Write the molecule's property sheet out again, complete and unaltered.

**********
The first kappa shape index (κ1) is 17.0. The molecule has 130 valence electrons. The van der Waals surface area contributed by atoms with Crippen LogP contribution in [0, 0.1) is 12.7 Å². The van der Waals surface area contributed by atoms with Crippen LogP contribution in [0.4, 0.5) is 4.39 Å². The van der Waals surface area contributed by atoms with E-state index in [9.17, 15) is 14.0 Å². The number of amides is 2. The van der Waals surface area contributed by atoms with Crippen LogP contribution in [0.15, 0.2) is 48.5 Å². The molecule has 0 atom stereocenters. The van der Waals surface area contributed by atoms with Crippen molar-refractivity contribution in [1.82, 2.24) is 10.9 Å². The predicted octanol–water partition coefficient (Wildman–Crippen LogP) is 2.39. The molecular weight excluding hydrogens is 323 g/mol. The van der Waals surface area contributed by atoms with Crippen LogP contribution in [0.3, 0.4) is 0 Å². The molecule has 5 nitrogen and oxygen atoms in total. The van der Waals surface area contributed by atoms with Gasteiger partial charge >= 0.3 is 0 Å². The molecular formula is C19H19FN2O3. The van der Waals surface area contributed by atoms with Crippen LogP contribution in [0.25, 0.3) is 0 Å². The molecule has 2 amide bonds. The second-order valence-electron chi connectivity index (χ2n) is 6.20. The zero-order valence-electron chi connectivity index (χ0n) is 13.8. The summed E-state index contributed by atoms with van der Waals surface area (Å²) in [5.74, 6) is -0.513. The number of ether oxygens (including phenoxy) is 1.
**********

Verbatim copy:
The first kappa shape index (κ1) is 17.0. The molecule has 130 valence electrons. The van der Waals surface area contributed by atoms with Crippen LogP contribution in [0, 0.1) is 12.7 Å². The van der Waals surface area contributed by atoms with Crippen LogP contribution in [0.4, 0.5) is 4.39 Å². The van der Waals surface area contributed by atoms with E-state index in [9.17, 15) is 14.0 Å². The number of amides is 2. The van der Waals surface area contributed by atoms with Crippen LogP contribution in [0.15, 0.2) is 48.5 Å². The molecule has 0 atom stereocenters. The van der Waals surface area contributed by atoms with Crippen molar-refractivity contribution in [1.82, 2.24) is 10.9 Å². The predicted octanol–water partition coefficient (Wildman–Crippen LogP) is 2.39. The molecular weight excluding hydrogens is 323 g/mol. The van der Waals surface area contributed by atoms with Crippen LogP contribution in [0.3, 0.4) is 0 Å². The molecule has 5 nitrogen and oxygen atoms in total. The van der Waals surface area contributed by atoms with Gasteiger partial charge >= 0.3 is 0 Å². The molecular formula is C19H19FN2O3. The van der Waals surface area contributed by atoms with Crippen LogP contribution in [0.25, 0.3) is 0 Å². The molecule has 2 amide bonds. The second-order valence-electron chi connectivity index (χ2n) is 6.20. The zero-order valence-electron chi connectivity index (χ0n) is 13.8. The summed E-state index contributed by atoms with van der Waals surface area (Å²) in [5.74, 6) is -0.513. The number of ether oxygens (including phenoxy) is 1.